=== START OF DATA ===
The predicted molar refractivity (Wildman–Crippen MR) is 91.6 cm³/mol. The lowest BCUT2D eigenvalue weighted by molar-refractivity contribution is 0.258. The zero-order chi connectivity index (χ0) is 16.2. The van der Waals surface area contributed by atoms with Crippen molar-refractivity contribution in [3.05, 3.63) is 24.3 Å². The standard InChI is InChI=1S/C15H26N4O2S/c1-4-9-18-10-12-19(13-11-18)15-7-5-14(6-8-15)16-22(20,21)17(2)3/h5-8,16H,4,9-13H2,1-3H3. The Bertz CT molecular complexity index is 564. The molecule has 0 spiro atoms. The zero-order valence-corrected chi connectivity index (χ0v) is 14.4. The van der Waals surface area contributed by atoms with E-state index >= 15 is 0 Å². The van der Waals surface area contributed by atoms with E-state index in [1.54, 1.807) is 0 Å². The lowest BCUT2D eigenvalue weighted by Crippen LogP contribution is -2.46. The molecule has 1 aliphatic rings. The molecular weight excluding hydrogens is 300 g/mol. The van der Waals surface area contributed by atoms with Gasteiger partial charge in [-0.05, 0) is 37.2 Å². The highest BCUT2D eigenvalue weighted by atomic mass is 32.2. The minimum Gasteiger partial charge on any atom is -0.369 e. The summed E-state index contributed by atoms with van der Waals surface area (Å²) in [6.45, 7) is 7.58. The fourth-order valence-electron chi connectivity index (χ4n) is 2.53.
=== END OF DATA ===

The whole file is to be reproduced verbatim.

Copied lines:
The predicted molar refractivity (Wildman–Crippen MR) is 91.6 cm³/mol. The lowest BCUT2D eigenvalue weighted by molar-refractivity contribution is 0.258. The zero-order chi connectivity index (χ0) is 16.2. The van der Waals surface area contributed by atoms with Crippen molar-refractivity contribution in [3.05, 3.63) is 24.3 Å². The standard InChI is InChI=1S/C15H26N4O2S/c1-4-9-18-10-12-19(13-11-18)15-7-5-14(6-8-15)16-22(20,21)17(2)3/h5-8,16H,4,9-13H2,1-3H3. The Bertz CT molecular complexity index is 564. The molecule has 0 spiro atoms. The zero-order valence-corrected chi connectivity index (χ0v) is 14.4. The van der Waals surface area contributed by atoms with E-state index >= 15 is 0 Å². The van der Waals surface area contributed by atoms with E-state index in [1.54, 1.807) is 0 Å². The lowest BCUT2D eigenvalue weighted by Crippen LogP contribution is -2.46. The molecule has 1 aliphatic rings. The molecular weight excluding hydrogens is 300 g/mol. The van der Waals surface area contributed by atoms with Gasteiger partial charge in [-0.05, 0) is 37.2 Å². The highest BCUT2D eigenvalue weighted by atomic mass is 32.2. The minimum Gasteiger partial charge on any atom is -0.369 e. The summed E-state index contributed by atoms with van der Waals surface area (Å²) in [6.45, 7) is 7.58. The fourth-order valence-electron chi connectivity index (χ4n) is 2.53.